Since my posting record is growing increasingly pathetic in comparison to that of my distinguished peers, I figured it was high time I did a post of my own. While I was bouncing ideas around, Ragnell suggested I do an Arisia-related post. The advantage of this is that I have a lot to say about Arisia. The disadvantage– well, it’s also that I have a lot to say about Arisia. So the challenge, here, is finding a balance between saying what I want to say, and not going off on too many tangents, and if I continue this paragraph any further I’ll probably end up doing just that.
Ultimately, I decided to narrow my focus down to two particular issues– #205 and #206 of GL v2. For those of you, like myself, who have trouble associating a random number with a random event, these two issues mark the beginning of the Hal/Arisia romance. They also skeeved me out but good, which is why I decided they were worthy of analysis.
Interestingly enough, upon re-read, I found that #205 and #206 were not irredeemably skeevy material. The events in the story do make for a very problematic set-up, but the climax of the story presents a choice: Hal and Arisia’s choice to pursue a relationship. Unfortunately (and I say this from over here on my feminist soapbox) I think Englehart ended up making the wrong choice for the characters.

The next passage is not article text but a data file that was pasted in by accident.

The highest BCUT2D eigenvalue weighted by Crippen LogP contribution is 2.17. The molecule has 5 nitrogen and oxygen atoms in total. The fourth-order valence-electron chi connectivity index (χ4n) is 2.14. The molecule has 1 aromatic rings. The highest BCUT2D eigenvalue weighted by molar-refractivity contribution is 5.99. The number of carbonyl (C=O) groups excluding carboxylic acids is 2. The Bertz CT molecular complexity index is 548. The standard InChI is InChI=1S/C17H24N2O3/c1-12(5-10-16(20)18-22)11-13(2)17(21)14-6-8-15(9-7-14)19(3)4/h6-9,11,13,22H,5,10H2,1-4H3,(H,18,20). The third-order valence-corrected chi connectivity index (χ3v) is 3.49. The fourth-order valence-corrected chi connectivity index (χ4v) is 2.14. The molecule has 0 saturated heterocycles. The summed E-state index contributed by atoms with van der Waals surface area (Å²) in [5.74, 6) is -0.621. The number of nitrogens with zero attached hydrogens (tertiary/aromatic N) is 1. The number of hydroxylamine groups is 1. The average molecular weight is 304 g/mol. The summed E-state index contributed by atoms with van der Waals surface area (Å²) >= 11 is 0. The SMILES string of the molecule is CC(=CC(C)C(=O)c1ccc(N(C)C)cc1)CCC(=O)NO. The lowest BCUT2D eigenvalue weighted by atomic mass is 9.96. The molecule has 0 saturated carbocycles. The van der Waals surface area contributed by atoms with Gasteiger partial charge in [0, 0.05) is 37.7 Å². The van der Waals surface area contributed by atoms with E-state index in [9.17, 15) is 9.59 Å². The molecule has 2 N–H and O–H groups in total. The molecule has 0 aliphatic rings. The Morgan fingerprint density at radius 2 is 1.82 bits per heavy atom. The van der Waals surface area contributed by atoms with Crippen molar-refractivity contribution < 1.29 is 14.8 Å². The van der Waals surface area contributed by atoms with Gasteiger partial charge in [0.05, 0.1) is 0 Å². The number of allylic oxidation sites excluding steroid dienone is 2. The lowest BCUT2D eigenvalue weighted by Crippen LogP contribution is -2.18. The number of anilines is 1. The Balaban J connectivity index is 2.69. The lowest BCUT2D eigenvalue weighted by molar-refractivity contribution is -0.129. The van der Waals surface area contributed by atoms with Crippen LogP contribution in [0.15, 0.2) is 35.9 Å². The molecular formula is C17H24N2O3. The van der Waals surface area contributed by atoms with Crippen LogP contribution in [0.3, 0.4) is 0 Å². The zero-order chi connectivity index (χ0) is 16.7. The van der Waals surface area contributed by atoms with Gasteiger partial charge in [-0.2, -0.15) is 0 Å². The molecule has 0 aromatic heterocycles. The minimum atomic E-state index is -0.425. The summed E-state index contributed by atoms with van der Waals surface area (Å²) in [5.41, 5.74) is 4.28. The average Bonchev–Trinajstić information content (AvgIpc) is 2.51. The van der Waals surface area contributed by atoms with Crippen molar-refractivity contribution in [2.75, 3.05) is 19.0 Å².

But, before I’d like to get into the ends of the story, I’d like to discuss its means.
A basic summary, just to start us off: Hal and Arisia fight Black Hand, who siphons away the 24 hours of their rings’ power supplies, and throws them down a mining shaft. Once they’re stuck underground, Hal notices that Arisia has suddenly grown into adulthood. They discuss the probable causes and conclude that Arisia’s love for Hal in combination with her power ring has subconsciously aged her. Then, a mountain lion attacks, which Arisia fights off. When the rest of the GLC of Earth shows up to rescue the both of them, they find Hal and Arisia making out in each other’s arms.
And now, in no particular order, the things I find problematic about these issues:
1. Inconsistency with Previous Continuity
Okay, I don’t expect my comics to stay precisely consistent all the time, because continuity is a huge tangled monster that no one writer can tackle all at once. On the other hand, it’s important that a writer makes clear what she or he is retconning, because otherwise, it can lead to messiness.
Previous to Englehart’s run, Arisia had pretty much been the GL Corps’s resident teenager. She was as strong-willed as the rest of them, but both her appearance and personality was roughly that of a fourteen-year-old girl. This was especially noteworthy in her interactions with other Lanterns, where she would take on the “kid sister” role.